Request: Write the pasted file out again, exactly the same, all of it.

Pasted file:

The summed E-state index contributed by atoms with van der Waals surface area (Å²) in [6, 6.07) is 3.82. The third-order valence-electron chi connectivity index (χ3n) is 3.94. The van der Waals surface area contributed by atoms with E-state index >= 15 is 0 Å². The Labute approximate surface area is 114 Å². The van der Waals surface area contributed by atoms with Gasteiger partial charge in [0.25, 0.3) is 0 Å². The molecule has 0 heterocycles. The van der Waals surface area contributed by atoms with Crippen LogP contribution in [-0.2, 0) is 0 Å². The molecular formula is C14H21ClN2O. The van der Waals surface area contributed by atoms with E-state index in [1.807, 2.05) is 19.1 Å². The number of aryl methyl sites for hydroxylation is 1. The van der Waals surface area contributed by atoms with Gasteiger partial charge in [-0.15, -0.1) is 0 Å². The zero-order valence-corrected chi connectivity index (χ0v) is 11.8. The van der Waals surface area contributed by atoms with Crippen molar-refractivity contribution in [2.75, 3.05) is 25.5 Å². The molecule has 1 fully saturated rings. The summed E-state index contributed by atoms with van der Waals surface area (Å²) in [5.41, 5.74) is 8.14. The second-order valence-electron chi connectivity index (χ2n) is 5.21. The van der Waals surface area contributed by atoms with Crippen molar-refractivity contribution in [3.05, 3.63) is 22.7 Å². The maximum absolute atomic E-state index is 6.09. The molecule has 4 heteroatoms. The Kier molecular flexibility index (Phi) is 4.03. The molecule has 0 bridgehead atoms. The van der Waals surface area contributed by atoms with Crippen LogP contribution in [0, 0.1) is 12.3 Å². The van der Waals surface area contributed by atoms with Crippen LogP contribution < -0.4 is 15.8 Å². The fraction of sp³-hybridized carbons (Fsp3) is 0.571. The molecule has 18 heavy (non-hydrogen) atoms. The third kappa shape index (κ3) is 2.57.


The summed E-state index contributed by atoms with van der Waals surface area (Å²) in [6, 6.07) is 3.82. The third-order valence-electron chi connectivity index (χ3n) is 3.94. The van der Waals surface area contributed by atoms with E-state index >= 15 is 0 Å². The Labute approximate surface area is 114 Å². The van der Waals surface area contributed by atoms with Gasteiger partial charge in [0.25, 0.3) is 0 Å². The molecule has 0 heterocycles. The van der Waals surface area contributed by atoms with Crippen LogP contribution in [-0.2, 0) is 0 Å². The molecular formula is C14H21ClN2O. The van der Waals surface area contributed by atoms with E-state index in [1.807, 2.05) is 19.1 Å². The number of aryl methyl sites for hydroxylation is 1. The van der Waals surface area contributed by atoms with Gasteiger partial charge in [-0.15, -0.1) is 0 Å². The zero-order valence-corrected chi connectivity index (χ0v) is 11.8. The van der Waals surface area contributed by atoms with Crippen molar-refractivity contribution in [2.75, 3.05) is 25.5 Å². The molecule has 1 fully saturated rings. The summed E-state index contributed by atoms with van der Waals surface area (Å²) in [5.41, 5.74) is 8.14. The second-order valence-electron chi connectivity index (χ2n) is 5.21. The van der Waals surface area contributed by atoms with Crippen molar-refractivity contribution in [3.05, 3.63) is 22.7 Å². The maximum absolute atomic E-state index is 6.09. The molecule has 4 heteroatoms. The Kier molecular flexibility index (Phi) is 4.03. The molecule has 0 bridgehead atoms. The van der Waals surface area contributed by atoms with Crippen LogP contribution in [0, 0.1) is 12.3 Å². The van der Waals surface area contributed by atoms with Crippen LogP contribution < -0.4 is 15.8 Å². The fraction of sp³-hybridized carbons (Fsp3) is 0.571. The molecule has 18 heavy (non-hydrogen) atoms. The third kappa shape index (κ3) is 2.57.